Please send your assessment news items to Kathy Oliverio([email protected]) for posting here.

Apply for Admissions

Greetings from the UALR Admission’s staff! We know that you are eager to take the next steps toward beginning your college education here at UALR. We look forward to helping you begin your college career as a Trojan! Applying for admission to UALR is quick and easy. You can apply online at There is a $40 non-refundable fee required to submit your application.
Admissions Process

Once your online application for admission is received it will be reviewed and you will receive a letter or email within 3-5 business days reminding you of the required credentials needed in order to complete your admission application. Your application must be complete before you will be fully admitted to UALR.
Checklist (What do I need to submit?)
Entering Freshmen:
Official Final High School Transcript or GED Test Score
Official Test Scores (ACT, SAT, or Compass) taken within the last 5 years
Immunization Records (proof of 2 rounds of Measles, Mumps and Rubella vaccination)
Freshmen Transfer:
Official Final High School Transcript or GED Test Score
Official Test Scores (ACT, SAT, or Compass) taken within the last 5 years
Immunization Records (proof of 2 rounds of Measles, Mumps and Rubella vaccination)
Complete, official transcripts from each institution of higher education attended (including high school concurrent coursework)

All new Freshmen and Freshmen Transfer students must submit all credentials no later than 5:00 p.m. August 10, 2011 for the Fall 2011 semester. All Freshmen must be registered no later than 4:00 p.m. on August 17, 2011. There will be no late registration for new freshmen students.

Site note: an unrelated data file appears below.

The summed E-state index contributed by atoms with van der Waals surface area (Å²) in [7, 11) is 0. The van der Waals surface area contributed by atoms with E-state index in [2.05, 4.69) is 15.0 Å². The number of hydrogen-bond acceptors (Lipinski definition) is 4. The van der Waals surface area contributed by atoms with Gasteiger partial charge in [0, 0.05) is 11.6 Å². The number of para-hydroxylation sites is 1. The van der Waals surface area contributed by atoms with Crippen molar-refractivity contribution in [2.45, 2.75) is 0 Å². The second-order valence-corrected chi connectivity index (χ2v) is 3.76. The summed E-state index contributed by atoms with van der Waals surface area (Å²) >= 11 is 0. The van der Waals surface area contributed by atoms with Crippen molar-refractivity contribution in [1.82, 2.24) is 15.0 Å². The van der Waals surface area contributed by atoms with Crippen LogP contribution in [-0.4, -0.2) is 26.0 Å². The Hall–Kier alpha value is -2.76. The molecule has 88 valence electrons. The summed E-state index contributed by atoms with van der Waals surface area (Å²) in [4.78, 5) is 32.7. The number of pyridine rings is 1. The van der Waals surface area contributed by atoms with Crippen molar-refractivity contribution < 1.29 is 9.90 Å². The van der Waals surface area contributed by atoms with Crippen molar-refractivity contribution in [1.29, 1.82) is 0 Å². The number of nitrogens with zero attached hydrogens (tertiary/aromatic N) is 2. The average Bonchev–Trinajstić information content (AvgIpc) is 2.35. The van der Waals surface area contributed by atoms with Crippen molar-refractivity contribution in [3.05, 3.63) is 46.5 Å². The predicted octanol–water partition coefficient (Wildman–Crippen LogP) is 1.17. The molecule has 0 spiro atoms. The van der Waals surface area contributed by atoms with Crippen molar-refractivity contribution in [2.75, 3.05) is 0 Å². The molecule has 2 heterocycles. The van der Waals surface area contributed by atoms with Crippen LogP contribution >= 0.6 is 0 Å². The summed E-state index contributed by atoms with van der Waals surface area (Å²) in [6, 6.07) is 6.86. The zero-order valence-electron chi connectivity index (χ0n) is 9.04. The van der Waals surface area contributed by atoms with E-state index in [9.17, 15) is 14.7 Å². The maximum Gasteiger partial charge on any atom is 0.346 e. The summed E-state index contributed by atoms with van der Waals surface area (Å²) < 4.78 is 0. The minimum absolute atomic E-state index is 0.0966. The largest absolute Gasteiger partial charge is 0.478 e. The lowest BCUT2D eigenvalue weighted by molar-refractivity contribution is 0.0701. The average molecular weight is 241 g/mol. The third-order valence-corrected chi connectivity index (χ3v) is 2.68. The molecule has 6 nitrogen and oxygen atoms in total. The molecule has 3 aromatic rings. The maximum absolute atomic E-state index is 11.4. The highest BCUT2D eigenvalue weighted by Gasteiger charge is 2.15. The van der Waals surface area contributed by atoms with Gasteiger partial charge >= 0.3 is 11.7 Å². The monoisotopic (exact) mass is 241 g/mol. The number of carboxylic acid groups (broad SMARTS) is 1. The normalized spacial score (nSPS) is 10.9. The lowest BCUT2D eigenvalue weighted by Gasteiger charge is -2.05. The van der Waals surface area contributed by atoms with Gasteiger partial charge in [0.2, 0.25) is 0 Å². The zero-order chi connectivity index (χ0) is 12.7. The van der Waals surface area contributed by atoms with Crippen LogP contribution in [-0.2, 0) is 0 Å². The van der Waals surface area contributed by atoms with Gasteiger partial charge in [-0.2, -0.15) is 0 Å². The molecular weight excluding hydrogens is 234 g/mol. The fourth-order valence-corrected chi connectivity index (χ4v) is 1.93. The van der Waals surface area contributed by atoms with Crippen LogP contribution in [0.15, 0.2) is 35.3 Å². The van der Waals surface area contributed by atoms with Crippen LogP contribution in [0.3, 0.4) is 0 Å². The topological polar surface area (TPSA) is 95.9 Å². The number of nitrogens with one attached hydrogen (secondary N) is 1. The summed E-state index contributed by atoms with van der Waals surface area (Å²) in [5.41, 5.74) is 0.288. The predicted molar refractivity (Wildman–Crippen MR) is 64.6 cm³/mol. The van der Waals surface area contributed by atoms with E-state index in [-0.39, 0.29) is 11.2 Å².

Immunization Records (proof of 2 rounds of Measles, Mumps and Rubella vaccination)
Official transcripts from each institution of higher education attended
Transient Students:
Letter of Good Standing from current institution of higher education
Non-Degree Seeking:
Immunization Records (proof of 2 rounds of Measles, Mumps and Rubella vaccination)
Immunization Records (proof of 2 rounds of Measles, Mumps and Rubella vaccination)
Official transcript from bachelors degree granting institution of higher education
Senior Citizens:

All students over the age of 60 will need to speak with student accounts to receive the tuition discount. For more information see

Freshmen Admission Standards

Admission of Entering Freshmen